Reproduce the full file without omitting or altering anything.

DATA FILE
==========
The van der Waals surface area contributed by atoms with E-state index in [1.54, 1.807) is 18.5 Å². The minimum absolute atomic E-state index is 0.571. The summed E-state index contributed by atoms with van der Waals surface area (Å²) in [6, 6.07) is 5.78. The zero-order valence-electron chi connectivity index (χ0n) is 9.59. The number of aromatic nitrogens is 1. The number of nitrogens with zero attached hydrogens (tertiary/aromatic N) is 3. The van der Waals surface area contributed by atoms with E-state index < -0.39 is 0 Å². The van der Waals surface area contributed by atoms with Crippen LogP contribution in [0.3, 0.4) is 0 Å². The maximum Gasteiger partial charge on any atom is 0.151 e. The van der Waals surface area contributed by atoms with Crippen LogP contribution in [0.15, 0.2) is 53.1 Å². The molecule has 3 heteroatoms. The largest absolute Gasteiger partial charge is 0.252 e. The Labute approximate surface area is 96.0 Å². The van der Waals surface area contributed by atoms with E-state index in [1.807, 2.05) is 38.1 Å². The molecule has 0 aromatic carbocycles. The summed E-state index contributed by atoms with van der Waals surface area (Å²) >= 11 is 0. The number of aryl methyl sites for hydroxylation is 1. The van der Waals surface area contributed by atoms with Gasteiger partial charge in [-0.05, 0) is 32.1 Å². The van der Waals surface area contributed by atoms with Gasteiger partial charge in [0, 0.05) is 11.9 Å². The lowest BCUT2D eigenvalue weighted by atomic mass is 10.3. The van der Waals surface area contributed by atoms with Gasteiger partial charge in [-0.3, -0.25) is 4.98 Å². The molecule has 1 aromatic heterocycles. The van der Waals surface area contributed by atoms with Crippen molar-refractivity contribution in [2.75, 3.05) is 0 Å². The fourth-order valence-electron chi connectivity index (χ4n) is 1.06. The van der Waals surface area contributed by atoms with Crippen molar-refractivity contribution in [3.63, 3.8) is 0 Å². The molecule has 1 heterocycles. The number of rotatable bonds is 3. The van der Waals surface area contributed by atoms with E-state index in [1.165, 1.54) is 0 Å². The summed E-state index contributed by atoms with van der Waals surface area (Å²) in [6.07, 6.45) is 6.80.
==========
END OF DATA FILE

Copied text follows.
The van der Waals surface area contributed by atoms with E-state index in [1.54, 1.807) is 18.5 Å². The minimum absolute atomic E-state index is 0.571. The summed E-state index contributed by atoms with van der Waals surface area (Å²) in [6, 6.07) is 5.78. The zero-order valence-electron chi connectivity index (χ0n) is 9.59. The number of aromatic nitrogens is 1. The number of nitrogens with zero attached hydrogens (tertiary/aromatic N) is 3. The van der Waals surface area contributed by atoms with E-state index < -0.39 is 0 Å². The van der Waals surface area contributed by atoms with Crippen LogP contribution in [0.3, 0.4) is 0 Å². The maximum Gasteiger partial charge on any atom is 0.151 e. The van der Waals surface area contributed by atoms with Crippen LogP contribution in [0.15, 0.2) is 53.1 Å². The molecule has 3 heteroatoms. The largest absolute Gasteiger partial charge is 0.252 e. The Labute approximate surface area is 96.0 Å². The van der Waals surface area contributed by atoms with E-state index in [1.807, 2.05) is 38.1 Å². The molecule has 0 aromatic carbocycles. The summed E-state index contributed by atoms with van der Waals surface area (Å²) >= 11 is 0. The number of aryl methyl sites for hydroxylation is 1. The van der Waals surface area contributed by atoms with Gasteiger partial charge in [-0.05, 0) is 32.1 Å². The van der Waals surface area contributed by atoms with Gasteiger partial charge in [0, 0.05) is 11.9 Å². The lowest BCUT2D eigenvalue weighted by atomic mass is 10.3. The van der Waals surface area contributed by atoms with Gasteiger partial charge in [-0.3, -0.25) is 4.98 Å². The molecule has 1 aromatic heterocycles. The van der Waals surface area contributed by atoms with Crippen molar-refractivity contribution in [2.75, 3.05) is 0 Å². The fourth-order valence-electron chi connectivity index (χ4n) is 1.06. The van der Waals surface area contributed by atoms with Crippen molar-refractivity contribution in [3.63, 3.8) is 0 Å². The molecule has 1 heterocycles. The number of rotatable bonds is 3. The van der Waals surface area contributed by atoms with E-state index in [1.165, 1.54) is 0 Å². The summed E-state index contributed by atoms with van der Waals surface area (Å²) in [6.07, 6.45) is 6.80.